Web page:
Managed Shit

The dichotomy between good and evil doesn’t exist in a sense that there is no good and evil. There’s only consequences and perspective. From an abuser’s perspective, nothing wrong is happening and they need to take the actions they take to improve the lives of people around them. From the outsider’s perspective, an arsehole is taking his anger out on his girlfriend. With something like that, is inaction as dangerous as action? Getting involved could escalate the situation to Hollyoaks heights but not getting involved could do the exact same thing.

I was dredging through the comments of a Vice news article on Syria and it occurred to me that’s the same situation the world is in. Obviously, we did get involved and for a while it did very much escalate but now it looks like with IS routed, it’s getting better? If not better just more manageable. Is that what we strive for? Simply having shit managed rather than cured or resolved is, when you think about it, how we all deal with problems. A prime of example of this is fascism. While we thought Nazi ideals were crushed with Hitler’s Germany, the KKK is in 2017 touring around America like an angry, cancerous boy band.  It’s managed like the mental neighbourhood dog held back on a chain – don’t look at it, it’ll only bark louder. We can’t put it down as they’d always be debate on whether or not it’s humane and we can’t get rid of it as no one will admit to owning it.

Looking at it in a different way, we have food allergies which are the bane of my existence. I for one, love salted peanuts but unfortunately anaphylactic shock is an incredible piece of shit. We manage things like that by avoiding the foods we can’t eat for the sake of our gastro-intestinal tract rather than actively seek treatment. I heard about a very small test somewhere to cure food allergies by feeding sufferers tiny amounts of it to create immunity yet isn’t that in itself, extended management? Training our bodies to manage?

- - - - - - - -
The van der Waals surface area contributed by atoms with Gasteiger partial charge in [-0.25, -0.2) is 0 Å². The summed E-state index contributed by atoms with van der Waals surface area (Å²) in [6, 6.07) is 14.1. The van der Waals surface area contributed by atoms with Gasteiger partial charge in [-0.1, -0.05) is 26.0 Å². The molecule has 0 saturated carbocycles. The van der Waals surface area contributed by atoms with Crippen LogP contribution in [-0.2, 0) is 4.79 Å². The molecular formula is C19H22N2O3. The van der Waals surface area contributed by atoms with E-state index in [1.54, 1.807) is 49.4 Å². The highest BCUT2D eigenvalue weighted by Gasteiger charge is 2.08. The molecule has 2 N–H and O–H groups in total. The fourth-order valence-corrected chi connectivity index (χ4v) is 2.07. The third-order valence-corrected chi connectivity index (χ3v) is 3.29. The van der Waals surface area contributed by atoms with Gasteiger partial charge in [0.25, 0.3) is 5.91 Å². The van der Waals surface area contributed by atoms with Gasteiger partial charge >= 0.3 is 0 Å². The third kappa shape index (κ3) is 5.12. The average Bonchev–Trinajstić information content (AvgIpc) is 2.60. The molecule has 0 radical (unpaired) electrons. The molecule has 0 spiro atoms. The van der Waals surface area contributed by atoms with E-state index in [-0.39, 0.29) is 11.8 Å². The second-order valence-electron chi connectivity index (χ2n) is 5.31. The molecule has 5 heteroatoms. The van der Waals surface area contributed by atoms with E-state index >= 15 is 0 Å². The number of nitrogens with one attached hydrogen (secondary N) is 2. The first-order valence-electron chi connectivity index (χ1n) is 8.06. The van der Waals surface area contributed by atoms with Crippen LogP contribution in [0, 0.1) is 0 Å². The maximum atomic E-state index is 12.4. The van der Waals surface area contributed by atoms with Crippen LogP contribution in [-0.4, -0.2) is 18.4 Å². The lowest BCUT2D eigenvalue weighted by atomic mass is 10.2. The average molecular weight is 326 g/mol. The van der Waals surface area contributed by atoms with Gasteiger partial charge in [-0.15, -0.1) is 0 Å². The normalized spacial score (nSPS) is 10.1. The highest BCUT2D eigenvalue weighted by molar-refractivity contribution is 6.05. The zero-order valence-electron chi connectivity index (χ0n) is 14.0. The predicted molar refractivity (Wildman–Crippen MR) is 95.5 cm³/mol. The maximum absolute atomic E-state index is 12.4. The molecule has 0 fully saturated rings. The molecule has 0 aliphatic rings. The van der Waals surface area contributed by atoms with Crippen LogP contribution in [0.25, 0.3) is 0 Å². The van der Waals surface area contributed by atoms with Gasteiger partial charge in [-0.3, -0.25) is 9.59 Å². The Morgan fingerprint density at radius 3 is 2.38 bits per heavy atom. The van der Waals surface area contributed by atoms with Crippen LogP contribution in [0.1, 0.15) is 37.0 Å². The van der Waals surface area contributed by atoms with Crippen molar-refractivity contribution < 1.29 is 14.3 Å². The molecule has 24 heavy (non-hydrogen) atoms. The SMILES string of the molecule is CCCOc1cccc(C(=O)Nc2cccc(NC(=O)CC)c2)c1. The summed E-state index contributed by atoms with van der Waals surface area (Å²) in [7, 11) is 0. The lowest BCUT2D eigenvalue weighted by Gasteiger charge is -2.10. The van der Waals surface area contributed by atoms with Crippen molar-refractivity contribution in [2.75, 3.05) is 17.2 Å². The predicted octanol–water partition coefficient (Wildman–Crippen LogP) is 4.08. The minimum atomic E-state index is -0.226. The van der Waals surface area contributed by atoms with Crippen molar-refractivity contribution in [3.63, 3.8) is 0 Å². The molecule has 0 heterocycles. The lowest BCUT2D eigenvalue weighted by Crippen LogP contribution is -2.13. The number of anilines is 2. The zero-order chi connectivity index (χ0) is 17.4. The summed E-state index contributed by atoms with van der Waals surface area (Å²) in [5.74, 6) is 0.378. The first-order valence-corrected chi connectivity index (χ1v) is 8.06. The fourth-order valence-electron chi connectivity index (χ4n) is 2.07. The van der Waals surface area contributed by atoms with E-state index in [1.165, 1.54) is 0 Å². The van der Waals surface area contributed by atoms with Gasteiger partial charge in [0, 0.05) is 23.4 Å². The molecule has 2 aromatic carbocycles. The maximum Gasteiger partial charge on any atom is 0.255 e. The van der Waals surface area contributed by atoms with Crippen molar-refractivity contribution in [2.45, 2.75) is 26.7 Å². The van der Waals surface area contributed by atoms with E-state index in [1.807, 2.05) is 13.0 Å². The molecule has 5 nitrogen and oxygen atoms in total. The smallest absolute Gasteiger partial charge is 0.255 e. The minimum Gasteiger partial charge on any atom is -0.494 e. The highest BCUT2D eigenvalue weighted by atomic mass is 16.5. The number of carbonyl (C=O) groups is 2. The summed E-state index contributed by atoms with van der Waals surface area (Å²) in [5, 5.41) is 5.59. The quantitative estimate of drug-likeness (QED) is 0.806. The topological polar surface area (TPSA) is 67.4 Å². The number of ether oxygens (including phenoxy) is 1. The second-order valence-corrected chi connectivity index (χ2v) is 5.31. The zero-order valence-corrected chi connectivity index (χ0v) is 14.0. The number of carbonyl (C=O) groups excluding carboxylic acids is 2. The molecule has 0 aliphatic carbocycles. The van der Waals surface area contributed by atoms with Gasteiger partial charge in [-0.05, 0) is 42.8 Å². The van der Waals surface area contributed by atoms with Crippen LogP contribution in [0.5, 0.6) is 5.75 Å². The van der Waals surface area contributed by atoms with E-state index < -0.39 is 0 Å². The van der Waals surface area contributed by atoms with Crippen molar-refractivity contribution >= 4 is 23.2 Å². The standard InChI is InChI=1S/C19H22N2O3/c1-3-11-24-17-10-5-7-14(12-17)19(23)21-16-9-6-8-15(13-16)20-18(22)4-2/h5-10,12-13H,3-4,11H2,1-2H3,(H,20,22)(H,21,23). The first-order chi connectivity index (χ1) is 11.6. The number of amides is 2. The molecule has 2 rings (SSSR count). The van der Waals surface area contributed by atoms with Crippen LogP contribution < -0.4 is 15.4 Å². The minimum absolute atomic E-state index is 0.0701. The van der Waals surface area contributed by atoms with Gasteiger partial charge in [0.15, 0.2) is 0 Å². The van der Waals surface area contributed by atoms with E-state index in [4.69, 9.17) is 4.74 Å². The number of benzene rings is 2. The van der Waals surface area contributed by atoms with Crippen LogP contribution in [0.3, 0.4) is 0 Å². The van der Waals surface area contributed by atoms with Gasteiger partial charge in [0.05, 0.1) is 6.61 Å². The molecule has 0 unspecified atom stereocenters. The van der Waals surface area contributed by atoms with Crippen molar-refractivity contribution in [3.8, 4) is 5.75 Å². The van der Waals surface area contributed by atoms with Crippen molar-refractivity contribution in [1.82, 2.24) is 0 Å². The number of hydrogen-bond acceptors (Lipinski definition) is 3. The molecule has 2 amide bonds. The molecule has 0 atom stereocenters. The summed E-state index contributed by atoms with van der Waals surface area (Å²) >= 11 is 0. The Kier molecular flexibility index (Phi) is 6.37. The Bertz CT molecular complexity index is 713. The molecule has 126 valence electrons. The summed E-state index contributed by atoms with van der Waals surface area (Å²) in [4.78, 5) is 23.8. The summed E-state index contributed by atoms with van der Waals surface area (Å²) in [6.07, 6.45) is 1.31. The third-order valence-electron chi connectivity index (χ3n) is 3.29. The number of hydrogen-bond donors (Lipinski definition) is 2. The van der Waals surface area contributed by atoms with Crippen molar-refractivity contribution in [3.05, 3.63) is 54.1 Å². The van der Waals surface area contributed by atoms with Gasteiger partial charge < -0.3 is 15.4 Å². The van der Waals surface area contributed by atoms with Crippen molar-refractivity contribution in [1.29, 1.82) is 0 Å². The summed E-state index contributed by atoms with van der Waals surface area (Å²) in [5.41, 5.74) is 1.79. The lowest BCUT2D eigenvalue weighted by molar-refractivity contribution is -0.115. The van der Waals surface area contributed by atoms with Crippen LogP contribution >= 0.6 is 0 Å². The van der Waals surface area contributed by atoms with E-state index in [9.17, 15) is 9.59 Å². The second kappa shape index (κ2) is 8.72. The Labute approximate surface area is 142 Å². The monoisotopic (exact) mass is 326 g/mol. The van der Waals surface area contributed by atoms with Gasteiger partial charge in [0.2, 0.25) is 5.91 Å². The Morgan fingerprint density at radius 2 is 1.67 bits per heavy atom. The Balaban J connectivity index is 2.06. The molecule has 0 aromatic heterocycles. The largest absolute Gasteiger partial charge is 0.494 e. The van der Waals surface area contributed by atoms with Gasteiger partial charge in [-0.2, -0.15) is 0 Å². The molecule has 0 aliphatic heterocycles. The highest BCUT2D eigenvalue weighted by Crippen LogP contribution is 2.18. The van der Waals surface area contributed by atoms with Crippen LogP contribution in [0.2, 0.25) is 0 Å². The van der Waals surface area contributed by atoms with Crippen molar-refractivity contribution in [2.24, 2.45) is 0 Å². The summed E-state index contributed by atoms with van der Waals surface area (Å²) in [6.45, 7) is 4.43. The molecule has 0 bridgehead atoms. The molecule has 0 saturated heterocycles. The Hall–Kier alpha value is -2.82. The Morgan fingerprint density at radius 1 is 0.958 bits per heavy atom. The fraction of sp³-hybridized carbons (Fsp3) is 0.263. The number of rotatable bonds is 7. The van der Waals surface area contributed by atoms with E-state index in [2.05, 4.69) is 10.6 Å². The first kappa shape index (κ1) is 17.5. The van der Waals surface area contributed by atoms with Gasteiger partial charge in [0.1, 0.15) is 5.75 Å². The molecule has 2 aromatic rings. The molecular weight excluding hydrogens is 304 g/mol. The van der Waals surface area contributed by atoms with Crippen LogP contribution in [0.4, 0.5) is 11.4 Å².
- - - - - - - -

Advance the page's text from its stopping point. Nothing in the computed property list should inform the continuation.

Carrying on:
It’s a mental minefield that means all job titles should come with the ‘manager’ prefix. I was on a train the other week and a fight broke out between two passengers at Doncaster. One was drunk and the other had issues – neither managed the situation or themselves particularly well and everything went to shit very quickly. The drunk man went down a single punch and as he fell, decided to use my leg that poked slightly into the aisle as a ledge for support. The bruise has gone now.

However we manage the shit will have to do. The constant responsibility of managing the world around us in our best capacity is unknowingly fucking soul crushing. When the day of the apocalypse comes it’ll be because some turd somewhere shirked that responsibility to manage their reality. In the end, our management tactics, our choices, make us and the world around us whether we’re a drunk man on a train or an arsehole is taking his anger out on his girlfriend.

 

Managed Shit

Patriotic Accents

The other day I was compared to the character J.P from the series Fresh Meat. The character is the upper-class arsehole in the misfit student gang and played by comedian Jack Whitehall. This comparison, coming from someone I consider my closest friend, landed a little bit below the belt. It’s ironic even considering that I grew up in a working-class neighbourhood made up of council flats, and people who used to sell pirate copy DVDs at the pub, before Kodi came along and put them all out of business.